4. Premack Principle/Grandma’s Law: Think of the classic line, “If you don’t eat your dinner, you cannot have any dessert”. If your dog is a social butterfly that really desires meeting people and dogs on leash, this game is for you. Practice loose leash walking past another friendly dog or person, keeping your dog’s attention on you by talking, encouraging, and feeding. From a random distance, release your dog to “Go say hi!” when they are giving you great focus and heeling. Essentially, we are teaching our dog that good focus sometimes results in the opportunity to actually meet the thing they so desire! Remember that dogs are creatures of habit, so if you do this too often or from the same distance away from the dog/person they will begin to expect it before being cued.
  5. “This Way!”/Emergency U-Turn: Inevitably, there will come a time where a new person or dog appears seemingly out of nowhere and we will not be ready for it. This is where a solid U-Turn command comes in handy! Begin with your dog on leash in a low-distraction environment. I usually begin in the front yard on the sidewalk during non-peak times. Your dog should be interested in moving forward, but not lunging or pulling (yet!). When they are at the end of the leash, lean down into their space, pause one second, and signal “THIS WAY!” in an upbeat tone. If they do not respond, make kissy noises, clap, snap, or do whatever you can to get your dog to turn its head your direction. When they do, mark it, pivot the opposite direction, and reward your dog. Very quickly you should see a snappy head turn on “THIS WAY!”. You can also use a toy as a reward; as soon as your dog turns its head, mark the behavior and engage in a game of tug. Gradually up the distraction level. Once your dog is very solid at the U-Turn without any leash pressure, we can begin to add it if our dog does not respond. Again, say “THIS WAY!”, but instead of making kissy noises for no response, add horizontal leash pressure towards your body until their head turns and then pivot away together.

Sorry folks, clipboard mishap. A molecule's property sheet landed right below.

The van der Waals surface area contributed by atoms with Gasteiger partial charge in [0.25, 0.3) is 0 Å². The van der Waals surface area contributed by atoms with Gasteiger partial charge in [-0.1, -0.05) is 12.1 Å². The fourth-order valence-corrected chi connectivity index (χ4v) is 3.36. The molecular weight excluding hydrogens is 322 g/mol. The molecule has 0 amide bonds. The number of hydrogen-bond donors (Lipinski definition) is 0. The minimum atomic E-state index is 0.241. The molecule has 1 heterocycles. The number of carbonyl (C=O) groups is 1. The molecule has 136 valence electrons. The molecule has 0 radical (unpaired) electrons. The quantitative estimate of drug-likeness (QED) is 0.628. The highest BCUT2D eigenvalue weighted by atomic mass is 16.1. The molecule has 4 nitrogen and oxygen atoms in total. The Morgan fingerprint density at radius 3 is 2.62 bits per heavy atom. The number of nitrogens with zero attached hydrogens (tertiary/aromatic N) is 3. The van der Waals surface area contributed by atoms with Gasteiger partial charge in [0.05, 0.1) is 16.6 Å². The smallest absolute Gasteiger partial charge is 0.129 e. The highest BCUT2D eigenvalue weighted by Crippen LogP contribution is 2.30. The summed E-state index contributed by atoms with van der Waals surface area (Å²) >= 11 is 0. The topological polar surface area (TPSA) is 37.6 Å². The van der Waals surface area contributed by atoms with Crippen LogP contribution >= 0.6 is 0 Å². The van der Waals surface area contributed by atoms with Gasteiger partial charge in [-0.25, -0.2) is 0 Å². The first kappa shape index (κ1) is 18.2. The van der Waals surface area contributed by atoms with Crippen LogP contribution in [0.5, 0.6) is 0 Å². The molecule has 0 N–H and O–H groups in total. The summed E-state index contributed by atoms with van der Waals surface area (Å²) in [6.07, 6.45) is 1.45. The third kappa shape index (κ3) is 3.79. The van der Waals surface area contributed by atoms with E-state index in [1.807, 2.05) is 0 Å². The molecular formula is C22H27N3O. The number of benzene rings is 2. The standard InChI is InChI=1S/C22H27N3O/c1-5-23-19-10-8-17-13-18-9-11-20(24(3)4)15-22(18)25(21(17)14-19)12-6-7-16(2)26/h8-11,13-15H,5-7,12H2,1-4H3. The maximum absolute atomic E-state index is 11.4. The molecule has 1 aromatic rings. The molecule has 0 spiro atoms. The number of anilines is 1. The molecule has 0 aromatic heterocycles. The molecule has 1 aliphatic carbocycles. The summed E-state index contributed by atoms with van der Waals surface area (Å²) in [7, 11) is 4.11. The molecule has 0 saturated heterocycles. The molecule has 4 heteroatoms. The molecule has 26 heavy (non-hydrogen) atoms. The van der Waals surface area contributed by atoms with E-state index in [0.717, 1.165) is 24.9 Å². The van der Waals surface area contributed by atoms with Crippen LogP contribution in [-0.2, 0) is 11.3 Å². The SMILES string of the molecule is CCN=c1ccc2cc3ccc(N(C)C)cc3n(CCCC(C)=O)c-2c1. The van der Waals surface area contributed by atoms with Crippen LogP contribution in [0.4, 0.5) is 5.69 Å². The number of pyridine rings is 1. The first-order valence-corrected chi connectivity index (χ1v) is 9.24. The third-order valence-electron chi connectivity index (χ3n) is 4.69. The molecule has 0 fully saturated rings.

Walking calmly through a crowd of people and dogs is a process that does not happen overnight. Remember to practice in low distraction environments first, and then enlist the help of friends, neighbors, or family members when upping distraction. The more control we have over the environment in the beginning the better so we do not have any unexpected surprises. As a general rule (and for many reasons), I do not recommend allowing dogs to meet strange dogs on leash. That being said, situations will occur where you desire to do so. In those situations, I would try to go for a neutral side-by-side walk until both dogs are bored with each other before allowing them to sniff. Additionally, the above methods are recommended under the assumption you already have taught your dog how to heel on leash in a low distraction environment. If they do not have that skill yet, go back to basics before attempting to tackle public settings. Remember – if in doubt, seek the help of an experienced dog trainer.